The wrongful incarcerations occurred more than 1,480 times in the last five years. They were the result of a variety of factors, including officials' overlooking fingerprint evidence and working off incomplete records.
FULL COVERAGE: Jails under scrutiny
Many of those wrongly held inside the county's lockups had the same names as criminals or had their identities stolen — problems that took days or weeks for authorities to sort out.
In one case, a mechanic held for nine days in 1989 on a warrant meant for someone else was detained again 20 years later on the same warrant. He was jailed for more than a month the second time before the error was discovered.
In another instance, a Nissan customer service supervisor was hauled by authorities from Tennessee to L.A. County on a local sex-crimes warrant meant for someone with a similar name.
In a third case, a former construction worker mistaken for a wanted drug offender said he was assaulted by inmates and ignored by jailers.
"I'm with criminals, and I was a criminal to them," said Jose Ventura, 53, who had never been arrested before.
The problems continue because of a breakdown not just by jail officials but by police who arrest the wrong people and by the courts, which have issued warrants that did not precisely identify the right people.
Sheriff's officials said they make every effort to avoid detaining the wrong suspects. They pointed out that the number of people wrongly identified as wanted criminals makes up a tiny fraction of the 15,000 inmates in the county's jails at any given time. The Sheriff's Department produced the tally of people who were jailed because of misidentification in response to a Times Public Records Act request.
The errors occur in jails up and down the state, and many of the misidentified inmates in the L.A. County sheriff's jails were arrested by law enforcement agencies outside the county.
In California, criminals are assigned a unique nine-digit number matched to their fingerprints. Some warrants issued by judges fail to include those identifiers, making it more difficult for police and jailers to determine whether they have the right suspect.
When those fingerprint numbers are included, police agencies sometimes fail to determine why the arrested person has a different number or no number at all. In those cases, authorities could catch the error by obtaining the wanted criminal's fingerprints from the state Department of Justice and comparing them with those of the person in custody.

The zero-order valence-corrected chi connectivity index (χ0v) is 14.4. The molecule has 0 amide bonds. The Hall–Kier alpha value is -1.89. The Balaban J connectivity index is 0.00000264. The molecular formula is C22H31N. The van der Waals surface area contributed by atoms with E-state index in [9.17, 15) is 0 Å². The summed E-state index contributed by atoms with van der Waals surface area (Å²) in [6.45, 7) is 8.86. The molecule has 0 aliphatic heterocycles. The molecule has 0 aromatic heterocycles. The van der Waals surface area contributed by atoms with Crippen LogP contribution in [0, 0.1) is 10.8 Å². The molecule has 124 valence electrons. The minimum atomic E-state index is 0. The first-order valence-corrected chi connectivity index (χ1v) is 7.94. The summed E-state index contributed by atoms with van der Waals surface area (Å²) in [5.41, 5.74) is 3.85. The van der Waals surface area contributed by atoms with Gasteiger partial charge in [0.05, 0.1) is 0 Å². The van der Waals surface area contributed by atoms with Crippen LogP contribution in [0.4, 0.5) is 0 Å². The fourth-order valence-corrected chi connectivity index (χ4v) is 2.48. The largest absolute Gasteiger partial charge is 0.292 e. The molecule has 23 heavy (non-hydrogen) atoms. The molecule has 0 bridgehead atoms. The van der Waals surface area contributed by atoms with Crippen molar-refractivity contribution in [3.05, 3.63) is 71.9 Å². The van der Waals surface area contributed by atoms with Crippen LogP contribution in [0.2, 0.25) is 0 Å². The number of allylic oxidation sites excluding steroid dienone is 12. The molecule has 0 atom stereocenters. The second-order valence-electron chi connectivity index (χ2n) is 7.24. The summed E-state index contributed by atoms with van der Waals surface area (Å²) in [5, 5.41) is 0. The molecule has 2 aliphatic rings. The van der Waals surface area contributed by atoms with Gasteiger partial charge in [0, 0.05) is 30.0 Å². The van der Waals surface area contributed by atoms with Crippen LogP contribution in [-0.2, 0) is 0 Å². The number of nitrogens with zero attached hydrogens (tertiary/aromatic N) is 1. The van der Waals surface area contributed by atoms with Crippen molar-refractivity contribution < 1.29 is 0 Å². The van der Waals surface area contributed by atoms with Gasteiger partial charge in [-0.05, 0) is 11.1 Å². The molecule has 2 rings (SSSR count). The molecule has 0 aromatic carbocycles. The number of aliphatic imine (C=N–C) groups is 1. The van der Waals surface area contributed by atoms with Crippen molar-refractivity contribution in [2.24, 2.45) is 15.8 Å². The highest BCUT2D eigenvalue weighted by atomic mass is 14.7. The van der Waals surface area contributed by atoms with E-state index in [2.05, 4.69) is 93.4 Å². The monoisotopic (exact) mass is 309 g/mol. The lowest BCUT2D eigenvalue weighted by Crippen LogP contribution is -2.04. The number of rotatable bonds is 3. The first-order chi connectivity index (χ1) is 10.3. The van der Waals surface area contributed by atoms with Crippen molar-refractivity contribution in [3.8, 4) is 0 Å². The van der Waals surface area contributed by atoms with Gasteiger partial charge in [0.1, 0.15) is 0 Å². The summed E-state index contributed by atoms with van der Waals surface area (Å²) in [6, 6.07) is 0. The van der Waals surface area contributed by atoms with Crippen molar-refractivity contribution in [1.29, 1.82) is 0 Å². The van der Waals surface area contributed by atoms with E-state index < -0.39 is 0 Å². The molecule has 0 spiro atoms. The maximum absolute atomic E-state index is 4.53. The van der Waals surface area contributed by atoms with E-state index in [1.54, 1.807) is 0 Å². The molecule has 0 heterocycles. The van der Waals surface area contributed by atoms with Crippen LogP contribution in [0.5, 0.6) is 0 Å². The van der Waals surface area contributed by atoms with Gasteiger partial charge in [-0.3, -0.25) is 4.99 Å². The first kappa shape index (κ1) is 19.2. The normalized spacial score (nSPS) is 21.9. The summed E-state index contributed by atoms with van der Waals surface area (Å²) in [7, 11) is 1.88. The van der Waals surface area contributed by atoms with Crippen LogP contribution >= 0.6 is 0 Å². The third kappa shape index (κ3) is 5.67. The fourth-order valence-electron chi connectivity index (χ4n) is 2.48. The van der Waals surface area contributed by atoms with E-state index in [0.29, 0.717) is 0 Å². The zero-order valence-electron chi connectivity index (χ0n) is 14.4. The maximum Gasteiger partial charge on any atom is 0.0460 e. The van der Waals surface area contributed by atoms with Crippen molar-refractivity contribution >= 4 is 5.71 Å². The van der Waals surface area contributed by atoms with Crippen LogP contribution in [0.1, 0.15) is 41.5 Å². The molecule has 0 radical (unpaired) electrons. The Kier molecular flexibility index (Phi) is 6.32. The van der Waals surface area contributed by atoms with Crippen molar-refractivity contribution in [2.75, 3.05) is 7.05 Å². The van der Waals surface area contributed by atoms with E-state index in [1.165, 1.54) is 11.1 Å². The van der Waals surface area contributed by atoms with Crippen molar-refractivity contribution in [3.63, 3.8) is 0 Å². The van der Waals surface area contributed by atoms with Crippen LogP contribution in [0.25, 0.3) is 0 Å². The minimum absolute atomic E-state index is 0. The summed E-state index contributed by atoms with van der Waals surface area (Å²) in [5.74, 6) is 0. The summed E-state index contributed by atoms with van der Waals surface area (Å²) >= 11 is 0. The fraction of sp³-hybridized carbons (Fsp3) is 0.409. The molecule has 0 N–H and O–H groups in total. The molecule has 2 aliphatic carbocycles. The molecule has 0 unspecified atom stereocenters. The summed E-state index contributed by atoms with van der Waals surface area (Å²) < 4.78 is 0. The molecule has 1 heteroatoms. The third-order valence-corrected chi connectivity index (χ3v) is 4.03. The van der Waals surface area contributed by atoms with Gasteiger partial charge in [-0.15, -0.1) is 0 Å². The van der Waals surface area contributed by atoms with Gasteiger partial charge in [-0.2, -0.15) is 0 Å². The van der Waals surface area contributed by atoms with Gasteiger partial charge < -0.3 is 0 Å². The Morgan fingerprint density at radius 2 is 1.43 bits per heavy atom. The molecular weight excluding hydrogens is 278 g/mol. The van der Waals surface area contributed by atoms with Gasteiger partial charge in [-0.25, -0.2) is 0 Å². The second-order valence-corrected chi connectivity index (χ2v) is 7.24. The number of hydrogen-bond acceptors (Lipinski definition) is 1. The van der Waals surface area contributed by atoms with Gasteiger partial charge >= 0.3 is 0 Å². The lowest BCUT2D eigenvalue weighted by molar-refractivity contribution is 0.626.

"It's bureaucratic sloth and indifference," said attorney Donald W. Cook, who has represented more than a dozen clients mistakenly held on warrants issued for other people. "They don't want to take the heat for letting someone go who a cop has decided, no matter how tentatively, is the subject of a warrant."
Those mistakenly arrested told The Times that they were ignored when they pleaded with police and jail staff about their innocence. In the county jails, the Sheriff's Department has a policy to launch investigations when inmates protest during booking that they are not the wanted people. But records show the department conducted investigations for only a small fraction of the number of people who courts eventually ruled were not the right suspects.
Sheriff's officials said they are bombarded with false innocence claims from inmates. It would be impossible to check every claim, they said, and jailers' authority to release an inmate ordered detained by a judge is limited.
"People lie to us about who they are all the time," said sheriff's Cmdr. David Fender.
Victims of mistaken identification typically go through several rounds of checks before they land in L.A. County Jail. Arresting officers use the name, birth date and driver's license number of the person they stop to check for warrants. The first fingerprint check is usually done when officers bring the people they arrest to the police station where they are booked. From there, inmates are taken either to court or directly to county jail.